(b) If the order sought to be reviewed adjudicates fewer than all the claims, or the rights and liabilities of fewer than all the parties, the statement must provide enough information to enable the court to determine whether there is jurisdiction.
(5) A statement of questions involved, stating concisely and without repetition the questions involved in the appeal. Each question must be expressed and numbered separately and be followed by the trial court’s answer to it or the statement that the trial court failed to answer it and the appellant’s answer to it. When possible, each answer must be given as “Yes” or “No”;
(6) A statement of facts that must be a clear, concise, and chronological narrative. All material facts, both favorable and unfavorable, must be fairly stated without argument or bias. The statement must contain, with specific page references to the transcript, the pleadings, or other document or paper filed with the trial court,
(a) the nature of the action;
(b) the character of pleadings and proceedings;
(c) the substance of proof in sufficient detail to make it intelligible, indicating the facts that are in controversy and those that are not;
(d) the dates of important instruments and events;
(e) the rulings and orders of the trial court;
(f) the verdict and judgment; and
(g) any other matters necessary to an understanding of the controversy and the questions involved;
(7) The arguments, each portion of which must be prefaced by the principal point stated in capital letters or boldface type. As to each issue, the argument must include a statement of the applicable standard or standards of review and supporting authorities, and must comply with the provisions of MCR 7.215(C) regarding citation of unpublished Court of Appeals opinions. Facts stated must be supported by specific page references to the transcript, the pleadings, or other document or paper filed with the trial court. Page references to the transcript, the pleadings, or other document or paper filed with the trial court must also be given to show whether the issue was preserved for appeal by appropriate objection or by other means. If determination of the issues presented requires the study of a constitution, statute, ordinance, administrative rule, court rule, rule of evidence, judgment, order, written instrument, or document, or relevant part thereof, this material must be reproduced in the brief or in an addendum to the brief. If an argument is presented concerning the sentence imposed in a criminal case, the appellant’s attorney must send a copy of the presentence report to the court at the time the brief is filed;
(8) The relief, stating in a distinct, concluding section the order or judgment requested; and
(9) A signature.
(D) Appellee’s Brief; Contents.
(1) Except as otherwise provided in this subrule, the appellee’s brief must conform to subrule (C).
(2) The appellee must state whether the jurisdictional summary and the standard or standards of review stated in the appellant’s brief are complete and correct. If they are not, the appellee must provide a complete jurisdictional summary and a counterstatement of the standard or standards of review, and supporting authorities.
(3) Unless under the headings “Statement of Questions Involved” and “Statement of Facts” the appellee accepts the appellant’s statements, the appellee shall include:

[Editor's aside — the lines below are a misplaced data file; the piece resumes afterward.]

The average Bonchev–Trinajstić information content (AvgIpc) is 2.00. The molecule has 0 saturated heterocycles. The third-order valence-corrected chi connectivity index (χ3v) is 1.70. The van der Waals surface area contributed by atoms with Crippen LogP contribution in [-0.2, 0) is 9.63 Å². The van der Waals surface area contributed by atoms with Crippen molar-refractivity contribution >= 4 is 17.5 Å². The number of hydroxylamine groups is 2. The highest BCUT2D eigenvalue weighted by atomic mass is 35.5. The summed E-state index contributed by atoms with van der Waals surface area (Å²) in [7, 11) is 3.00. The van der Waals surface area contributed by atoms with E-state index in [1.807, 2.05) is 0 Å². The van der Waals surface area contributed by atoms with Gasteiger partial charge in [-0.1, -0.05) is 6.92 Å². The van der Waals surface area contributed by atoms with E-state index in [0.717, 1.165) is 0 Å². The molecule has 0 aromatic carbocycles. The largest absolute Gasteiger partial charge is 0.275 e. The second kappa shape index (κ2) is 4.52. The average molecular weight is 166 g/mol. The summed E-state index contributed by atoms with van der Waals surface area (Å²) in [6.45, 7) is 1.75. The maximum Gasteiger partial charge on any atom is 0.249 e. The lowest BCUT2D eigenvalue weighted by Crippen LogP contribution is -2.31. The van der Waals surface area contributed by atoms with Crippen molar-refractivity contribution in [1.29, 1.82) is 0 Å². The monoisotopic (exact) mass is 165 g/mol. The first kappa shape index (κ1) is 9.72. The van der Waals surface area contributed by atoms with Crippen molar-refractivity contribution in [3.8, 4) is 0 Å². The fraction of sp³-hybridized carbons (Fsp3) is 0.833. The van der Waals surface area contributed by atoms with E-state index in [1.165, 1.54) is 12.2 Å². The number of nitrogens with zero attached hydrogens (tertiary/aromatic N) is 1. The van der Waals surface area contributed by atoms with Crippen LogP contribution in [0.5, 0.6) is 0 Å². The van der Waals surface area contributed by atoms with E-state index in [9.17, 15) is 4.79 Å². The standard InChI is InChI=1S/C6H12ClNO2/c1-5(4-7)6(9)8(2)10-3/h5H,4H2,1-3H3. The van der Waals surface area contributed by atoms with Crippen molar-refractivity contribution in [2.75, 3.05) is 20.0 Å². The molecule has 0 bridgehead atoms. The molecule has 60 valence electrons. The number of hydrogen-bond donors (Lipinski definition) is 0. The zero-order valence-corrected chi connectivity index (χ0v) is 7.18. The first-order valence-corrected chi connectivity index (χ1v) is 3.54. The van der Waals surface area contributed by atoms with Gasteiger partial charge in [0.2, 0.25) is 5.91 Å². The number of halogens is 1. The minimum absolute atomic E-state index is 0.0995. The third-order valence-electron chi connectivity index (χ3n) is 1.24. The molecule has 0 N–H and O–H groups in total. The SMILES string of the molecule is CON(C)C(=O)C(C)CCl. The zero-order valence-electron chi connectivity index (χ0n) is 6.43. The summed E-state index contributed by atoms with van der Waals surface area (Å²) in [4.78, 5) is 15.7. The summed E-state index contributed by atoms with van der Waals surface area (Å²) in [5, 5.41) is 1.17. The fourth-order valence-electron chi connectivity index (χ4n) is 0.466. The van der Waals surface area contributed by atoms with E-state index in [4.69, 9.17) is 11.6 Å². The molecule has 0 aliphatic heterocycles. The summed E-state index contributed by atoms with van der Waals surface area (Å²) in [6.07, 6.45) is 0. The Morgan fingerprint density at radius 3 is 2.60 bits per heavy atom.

(a) a counter-statement of questions involved, stating the appellee’s version of the questions involved; and
(b) a counter-statement of facts, pointing out the inaccuracies and deficiencies in the appellant’s statement of facts without repeating that statement and with specific page references to the transcript, the pleadings, or other document or paper filed with the trial court, to support the appellee’s assertions.
(E) Briefs in Cross Appeals. The filing and service of briefs by a cross appellant and a cross appellee are governed by subrules (A)-(D).
(F) Supplemental Authority. Without leave of court, a party may file an original and four copies of a one-page communication, titled “supplemental authority,” to call the court’s attention to new authority released after the party filed its brief. Such a communication,
(1) may not raise new issues;
(2) may only discuss how the new authority applies to the case, and may not repeat arguments or authorities contained in the party’s brief;
(3) may not cite unpublished opinions.
(G) Reply Briefs. An appellant or a cross-appellant may reply to the brief of an appellee or cross-appellee within 21 days after service of the brief of the appellee or cross-appellee. Reply briefs must be confined to rebuttal of the arguments in the appellee’s or cross-appellee’s brief and must be limited to 10 pages, exclusive of tables, indexes, and appendices, and must include a table of contents and an index of authorities. No additional or supplemental briefs may be filed except as provided by subrule (F) or by leave of the Court.
(H) Amicus Curiae.
(1) An amicus curiae brief may be filed only on motion granted by the Court of Appeals. The motion must be filed within 21 days after the appellee’s brief is filed. If the motion is granted, the order will state the date by which the brief must be filed.
(2) The brief is limited to the issues raised by the parties. An amicus curiae may not participate in oral argument except by court order.
(I) Nonconforming Briefs. If, on its own initiative or on a party’s motion, the court concludes that a brief does not substantially comply with the requirements in this rule, it may order the party who filed the brief to file a supplemental brief within a specified time correcting the deficiencies, or it may strike the nonconforming brief.